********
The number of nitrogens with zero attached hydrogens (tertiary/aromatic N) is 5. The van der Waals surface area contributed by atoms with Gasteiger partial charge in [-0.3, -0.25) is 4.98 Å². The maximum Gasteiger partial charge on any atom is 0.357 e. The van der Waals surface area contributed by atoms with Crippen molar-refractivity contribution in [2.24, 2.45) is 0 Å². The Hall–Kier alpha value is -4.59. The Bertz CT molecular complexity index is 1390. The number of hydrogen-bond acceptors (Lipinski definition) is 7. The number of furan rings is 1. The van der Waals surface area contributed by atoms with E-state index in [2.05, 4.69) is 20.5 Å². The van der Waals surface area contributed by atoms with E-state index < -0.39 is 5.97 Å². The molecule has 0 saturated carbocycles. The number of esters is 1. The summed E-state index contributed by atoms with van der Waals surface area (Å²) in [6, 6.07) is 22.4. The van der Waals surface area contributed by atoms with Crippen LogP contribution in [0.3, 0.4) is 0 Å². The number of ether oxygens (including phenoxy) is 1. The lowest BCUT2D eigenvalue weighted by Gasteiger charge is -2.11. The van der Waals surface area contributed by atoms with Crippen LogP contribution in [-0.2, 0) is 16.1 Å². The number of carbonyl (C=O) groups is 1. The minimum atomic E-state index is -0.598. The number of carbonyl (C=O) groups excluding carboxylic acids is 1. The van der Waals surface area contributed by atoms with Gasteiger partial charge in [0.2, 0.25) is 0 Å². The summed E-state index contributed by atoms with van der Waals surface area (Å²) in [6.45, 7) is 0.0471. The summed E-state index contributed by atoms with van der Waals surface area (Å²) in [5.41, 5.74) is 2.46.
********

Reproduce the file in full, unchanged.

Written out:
The number of nitrogens with zero attached hydrogens (tertiary/aromatic N) is 5. The van der Waals surface area contributed by atoms with Gasteiger partial charge in [-0.3, -0.25) is 4.98 Å². The maximum Gasteiger partial charge on any atom is 0.357 e. The van der Waals surface area contributed by atoms with Crippen molar-refractivity contribution in [2.24, 2.45) is 0 Å². The Hall–Kier alpha value is -4.59. The Bertz CT molecular complexity index is 1390. The number of hydrogen-bond acceptors (Lipinski definition) is 7. The number of furan rings is 1. The van der Waals surface area contributed by atoms with E-state index in [2.05, 4.69) is 20.5 Å². The van der Waals surface area contributed by atoms with E-state index < -0.39 is 5.97 Å². The molecule has 0 saturated carbocycles. The number of esters is 1. The summed E-state index contributed by atoms with van der Waals surface area (Å²) in [6, 6.07) is 22.4. The van der Waals surface area contributed by atoms with Crippen LogP contribution in [0.3, 0.4) is 0 Å². The number of ether oxygens (including phenoxy) is 1. The lowest BCUT2D eigenvalue weighted by Gasteiger charge is -2.11. The van der Waals surface area contributed by atoms with Crippen LogP contribution in [-0.2, 0) is 16.1 Å². The number of carbonyl (C=O) groups is 1. The minimum atomic E-state index is -0.598. The number of carbonyl (C=O) groups excluding carboxylic acids is 1. The van der Waals surface area contributed by atoms with Gasteiger partial charge in [0.2, 0.25) is 0 Å². The summed E-state index contributed by atoms with van der Waals surface area (Å²) in [6.45, 7) is 0.0471. The summed E-state index contributed by atoms with van der Waals surface area (Å²) in [5.41, 5.74) is 2.46.